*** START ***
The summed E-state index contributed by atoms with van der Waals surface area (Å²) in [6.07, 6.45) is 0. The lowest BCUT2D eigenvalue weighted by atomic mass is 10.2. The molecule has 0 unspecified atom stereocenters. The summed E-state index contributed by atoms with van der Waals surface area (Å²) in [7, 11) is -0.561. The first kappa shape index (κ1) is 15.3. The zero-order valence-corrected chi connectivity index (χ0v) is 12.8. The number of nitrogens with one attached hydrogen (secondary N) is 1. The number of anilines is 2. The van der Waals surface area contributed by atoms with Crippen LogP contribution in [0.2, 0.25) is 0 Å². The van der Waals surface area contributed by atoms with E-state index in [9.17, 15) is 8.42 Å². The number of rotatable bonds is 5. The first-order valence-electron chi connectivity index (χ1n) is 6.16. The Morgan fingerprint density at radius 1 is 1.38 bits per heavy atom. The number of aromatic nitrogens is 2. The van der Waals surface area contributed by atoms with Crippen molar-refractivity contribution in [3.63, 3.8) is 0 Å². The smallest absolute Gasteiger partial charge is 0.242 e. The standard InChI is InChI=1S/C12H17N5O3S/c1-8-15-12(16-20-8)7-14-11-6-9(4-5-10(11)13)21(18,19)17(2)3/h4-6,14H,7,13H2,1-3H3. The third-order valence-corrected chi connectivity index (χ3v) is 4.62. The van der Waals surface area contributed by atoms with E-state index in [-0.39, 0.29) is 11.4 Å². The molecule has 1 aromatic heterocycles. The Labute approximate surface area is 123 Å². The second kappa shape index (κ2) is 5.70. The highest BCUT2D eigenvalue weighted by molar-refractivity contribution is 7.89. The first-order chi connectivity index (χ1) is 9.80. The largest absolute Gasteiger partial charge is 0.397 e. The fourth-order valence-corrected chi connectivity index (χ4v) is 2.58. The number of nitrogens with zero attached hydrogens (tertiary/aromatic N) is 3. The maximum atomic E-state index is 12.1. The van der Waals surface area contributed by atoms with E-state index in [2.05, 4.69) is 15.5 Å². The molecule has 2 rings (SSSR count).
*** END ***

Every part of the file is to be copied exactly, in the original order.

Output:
The summed E-state index contributed by atoms with van der Waals surface area (Å²) in [6.07, 6.45) is 0. The lowest BCUT2D eigenvalue weighted by atomic mass is 10.2. The molecule has 0 unspecified atom stereocenters. The summed E-state index contributed by atoms with van der Waals surface area (Å²) in [7, 11) is -0.561. The first kappa shape index (κ1) is 15.3. The zero-order valence-corrected chi connectivity index (χ0v) is 12.8. The number of nitrogens with one attached hydrogen (secondary N) is 1. The number of anilines is 2. The van der Waals surface area contributed by atoms with Crippen LogP contribution in [0.2, 0.25) is 0 Å². The van der Waals surface area contributed by atoms with E-state index in [9.17, 15) is 8.42 Å². The number of rotatable bonds is 5. The first-order valence-electron chi connectivity index (χ1n) is 6.16. The Morgan fingerprint density at radius 1 is 1.38 bits per heavy atom. The number of aromatic nitrogens is 2. The van der Waals surface area contributed by atoms with Crippen molar-refractivity contribution in [3.63, 3.8) is 0 Å². The smallest absolute Gasteiger partial charge is 0.242 e. The standard InChI is InChI=1S/C12H17N5O3S/c1-8-15-12(16-20-8)7-14-11-6-9(4-5-10(11)13)21(18,19)17(2)3/h4-6,14H,7,13H2,1-3H3. The third-order valence-corrected chi connectivity index (χ3v) is 4.62. The van der Waals surface area contributed by atoms with E-state index in [-0.39, 0.29) is 11.4 Å². The molecule has 1 aromatic heterocycles. The Labute approximate surface area is 123 Å². The second kappa shape index (κ2) is 5.70. The highest BCUT2D eigenvalue weighted by molar-refractivity contribution is 7.89. The first-order chi connectivity index (χ1) is 9.80. The largest absolute Gasteiger partial charge is 0.397 e. The fourth-order valence-corrected chi connectivity index (χ4v) is 2.58. The number of nitrogens with zero attached hydrogens (tertiary/aromatic N) is 3. The maximum atomic E-state index is 12.1. The van der Waals surface area contributed by atoms with E-state index in [2.05, 4.69) is 15.5 Å². The molecule has 2 rings (SSSR count).